a）how and why the experiments were performed. You can then tell how close your list is to theirs.
b）get a sense for the order in which experiments are going to be presented. Ignore everything else.
The key here is to fully understand their train of thought. If you can’t figure it out, write that down, too, specifying exactly where you fell off
the train. Then move on. From here on, focus on the material you understand from the Results, and ignore what you don’t understand.
BE CRITICAL: Assume they are trying to pull a fast one on you. Make sure that when they say something, the data actually show it.
1. what are the controls for that experiment?
2. How do you know that this result isn’t due to something else?
Challenge yourself to find alternate explanations for the results:
1. what do you think they chose to omit?
2. Why did they omit it? （在继续读下去之前，列一个阅读所得的list）
4）looking for a clear justification for why the authors chose to do their experiments.
What is the main question that they claim to be answering?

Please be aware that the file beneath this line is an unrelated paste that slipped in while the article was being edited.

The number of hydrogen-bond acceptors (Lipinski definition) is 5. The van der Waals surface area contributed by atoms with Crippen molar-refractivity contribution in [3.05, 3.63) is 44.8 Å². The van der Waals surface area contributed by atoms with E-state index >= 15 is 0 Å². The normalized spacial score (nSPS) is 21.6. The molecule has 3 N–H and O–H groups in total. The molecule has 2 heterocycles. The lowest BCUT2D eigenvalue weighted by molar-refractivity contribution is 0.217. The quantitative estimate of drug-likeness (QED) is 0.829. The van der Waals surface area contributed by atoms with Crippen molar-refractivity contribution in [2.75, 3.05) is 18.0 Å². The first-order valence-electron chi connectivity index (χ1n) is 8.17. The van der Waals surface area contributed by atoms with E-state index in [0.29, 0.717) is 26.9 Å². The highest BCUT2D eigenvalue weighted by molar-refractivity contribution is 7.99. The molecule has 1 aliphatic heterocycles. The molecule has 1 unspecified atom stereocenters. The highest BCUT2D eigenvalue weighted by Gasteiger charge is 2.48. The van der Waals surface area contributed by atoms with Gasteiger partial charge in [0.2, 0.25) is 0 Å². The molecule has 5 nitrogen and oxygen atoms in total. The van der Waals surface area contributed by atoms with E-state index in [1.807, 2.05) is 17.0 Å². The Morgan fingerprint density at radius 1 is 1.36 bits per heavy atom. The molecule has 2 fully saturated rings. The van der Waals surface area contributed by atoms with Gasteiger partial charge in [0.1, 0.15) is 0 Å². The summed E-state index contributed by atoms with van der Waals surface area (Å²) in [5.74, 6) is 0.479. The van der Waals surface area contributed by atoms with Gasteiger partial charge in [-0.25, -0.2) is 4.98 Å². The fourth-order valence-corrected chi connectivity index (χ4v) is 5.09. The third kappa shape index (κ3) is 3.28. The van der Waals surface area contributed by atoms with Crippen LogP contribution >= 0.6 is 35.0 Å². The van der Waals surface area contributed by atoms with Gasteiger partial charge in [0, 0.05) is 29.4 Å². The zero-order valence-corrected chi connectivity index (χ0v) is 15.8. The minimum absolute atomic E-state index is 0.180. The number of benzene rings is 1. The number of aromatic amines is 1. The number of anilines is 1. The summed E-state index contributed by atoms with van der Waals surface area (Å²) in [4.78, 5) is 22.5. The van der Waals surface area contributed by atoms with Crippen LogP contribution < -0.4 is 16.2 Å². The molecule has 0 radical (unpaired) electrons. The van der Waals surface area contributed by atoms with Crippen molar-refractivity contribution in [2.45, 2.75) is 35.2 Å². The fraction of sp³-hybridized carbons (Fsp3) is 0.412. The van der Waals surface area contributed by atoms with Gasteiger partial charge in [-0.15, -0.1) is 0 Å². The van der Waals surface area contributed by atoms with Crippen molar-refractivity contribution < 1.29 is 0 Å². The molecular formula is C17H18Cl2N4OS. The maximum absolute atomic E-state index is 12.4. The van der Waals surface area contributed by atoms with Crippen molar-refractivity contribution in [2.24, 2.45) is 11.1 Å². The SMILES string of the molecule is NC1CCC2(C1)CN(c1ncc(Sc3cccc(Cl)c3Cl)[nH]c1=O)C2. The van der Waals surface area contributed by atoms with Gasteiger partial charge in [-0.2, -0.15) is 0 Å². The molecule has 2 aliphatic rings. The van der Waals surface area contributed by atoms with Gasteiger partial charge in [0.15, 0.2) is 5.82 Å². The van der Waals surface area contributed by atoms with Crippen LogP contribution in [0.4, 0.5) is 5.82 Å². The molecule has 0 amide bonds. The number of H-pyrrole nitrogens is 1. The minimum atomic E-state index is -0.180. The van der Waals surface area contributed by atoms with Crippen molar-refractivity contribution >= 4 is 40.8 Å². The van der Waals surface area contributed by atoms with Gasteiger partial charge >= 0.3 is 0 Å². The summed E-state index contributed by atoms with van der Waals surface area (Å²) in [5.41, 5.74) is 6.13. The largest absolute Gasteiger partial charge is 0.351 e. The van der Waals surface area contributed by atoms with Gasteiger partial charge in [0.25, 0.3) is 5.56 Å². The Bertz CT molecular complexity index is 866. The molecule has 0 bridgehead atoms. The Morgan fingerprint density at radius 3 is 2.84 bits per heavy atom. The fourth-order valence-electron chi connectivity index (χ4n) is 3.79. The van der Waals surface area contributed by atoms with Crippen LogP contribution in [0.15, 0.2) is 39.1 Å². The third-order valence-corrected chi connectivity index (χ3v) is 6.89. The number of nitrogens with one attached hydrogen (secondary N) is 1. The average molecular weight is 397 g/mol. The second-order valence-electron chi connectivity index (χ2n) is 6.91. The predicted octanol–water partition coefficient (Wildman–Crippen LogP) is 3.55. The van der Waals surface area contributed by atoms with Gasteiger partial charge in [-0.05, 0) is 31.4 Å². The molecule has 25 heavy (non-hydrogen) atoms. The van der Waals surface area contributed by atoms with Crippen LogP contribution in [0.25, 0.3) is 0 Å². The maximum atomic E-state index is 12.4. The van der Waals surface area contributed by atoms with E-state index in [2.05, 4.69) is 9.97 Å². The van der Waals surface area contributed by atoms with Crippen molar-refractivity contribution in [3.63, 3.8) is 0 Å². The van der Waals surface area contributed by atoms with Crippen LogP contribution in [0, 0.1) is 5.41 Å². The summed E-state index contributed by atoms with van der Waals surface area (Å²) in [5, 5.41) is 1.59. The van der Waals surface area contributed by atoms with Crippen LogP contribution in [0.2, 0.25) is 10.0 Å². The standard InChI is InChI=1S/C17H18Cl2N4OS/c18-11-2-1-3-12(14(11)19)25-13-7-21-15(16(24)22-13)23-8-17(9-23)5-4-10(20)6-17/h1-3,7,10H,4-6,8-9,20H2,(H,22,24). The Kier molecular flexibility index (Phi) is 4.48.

5）Compare the authors’ main question, their data, and their conclusions.
1. did they answer their question?
2. Did they do the right experiments to address their question?
3. If your list of experiments differs from theirs, is their line of experimentation better?
4. If you had to answer this research question, knowing all that you know now, how would you do it? Maybe borrow some of their experiments? Or do exactly what they did?
6） Read the discussion
The discussion should tell you why their work is important, and how it advances the field.
7）Project into the future.
1. What phrases do they use to introduce their ideas?
2. How are the figures labeled?
3. Is this a well-constructed paper?
4. Is there anything in the paper you'd like to emulat